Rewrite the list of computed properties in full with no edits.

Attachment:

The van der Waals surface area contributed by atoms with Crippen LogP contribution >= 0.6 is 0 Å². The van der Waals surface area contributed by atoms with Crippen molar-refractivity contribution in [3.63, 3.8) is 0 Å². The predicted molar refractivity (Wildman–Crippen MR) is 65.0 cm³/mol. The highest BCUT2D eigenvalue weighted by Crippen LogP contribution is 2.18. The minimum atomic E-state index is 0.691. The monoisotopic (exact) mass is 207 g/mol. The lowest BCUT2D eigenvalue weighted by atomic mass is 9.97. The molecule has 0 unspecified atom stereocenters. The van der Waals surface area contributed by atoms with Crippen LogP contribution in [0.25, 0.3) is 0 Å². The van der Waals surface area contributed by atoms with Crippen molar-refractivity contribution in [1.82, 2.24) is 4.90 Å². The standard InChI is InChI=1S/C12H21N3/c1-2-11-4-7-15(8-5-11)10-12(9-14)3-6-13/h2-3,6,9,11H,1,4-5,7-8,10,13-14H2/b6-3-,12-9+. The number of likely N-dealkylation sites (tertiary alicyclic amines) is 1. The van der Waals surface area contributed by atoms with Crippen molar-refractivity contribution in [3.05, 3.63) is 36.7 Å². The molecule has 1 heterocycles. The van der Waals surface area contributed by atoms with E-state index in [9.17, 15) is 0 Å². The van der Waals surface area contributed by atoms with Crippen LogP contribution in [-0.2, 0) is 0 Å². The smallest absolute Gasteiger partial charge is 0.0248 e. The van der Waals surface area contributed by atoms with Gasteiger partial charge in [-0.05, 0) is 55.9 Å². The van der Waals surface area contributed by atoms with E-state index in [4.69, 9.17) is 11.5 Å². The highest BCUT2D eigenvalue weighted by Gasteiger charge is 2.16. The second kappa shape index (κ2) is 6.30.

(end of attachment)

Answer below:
The van der Waals surface area contributed by atoms with Crippen LogP contribution >= 0.6 is 0 Å². The van der Waals surface area contributed by atoms with Crippen molar-refractivity contribution in [3.63, 3.8) is 0 Å². The predicted molar refractivity (Wildman–Crippen MR) is 65.0 cm³/mol. The highest BCUT2D eigenvalue weighted by Crippen LogP contribution is 2.18. The minimum atomic E-state index is 0.691. The monoisotopic (exact) mass is 207 g/mol. The lowest BCUT2D eigenvalue weighted by atomic mass is 9.97. The molecule has 0 unspecified atom stereocenters. The van der Waals surface area contributed by atoms with Crippen LogP contribution in [0.25, 0.3) is 0 Å². The van der Waals surface area contributed by atoms with Crippen molar-refractivity contribution in [1.82, 2.24) is 4.90 Å². The standard InChI is InChI=1S/C12H21N3/c1-2-11-4-7-15(8-5-11)10-12(9-14)3-6-13/h2-3,6,9,11H,1,4-5,7-8,10,13-14H2/b6-3-,12-9+. The number of likely N-dealkylation sites (tertiary alicyclic amines) is 1. The van der Waals surface area contributed by atoms with Crippen molar-refractivity contribution in [3.05, 3.63) is 36.7 Å². The molecule has 1 heterocycles. The van der Waals surface area contributed by atoms with E-state index in [9.17, 15) is 0 Å². The van der Waals surface area contributed by atoms with Crippen LogP contribution in [-0.2, 0) is 0 Å². The smallest absolute Gasteiger partial charge is 0.0248 e. The van der Waals surface area contributed by atoms with Gasteiger partial charge in [-0.05, 0) is 55.9 Å². The van der Waals surface area contributed by atoms with E-state index in [4.69, 9.17) is 11.5 Å². The highest BCUT2D eigenvalue weighted by Gasteiger charge is 2.16. The second kappa shape index (κ2) is 6.30.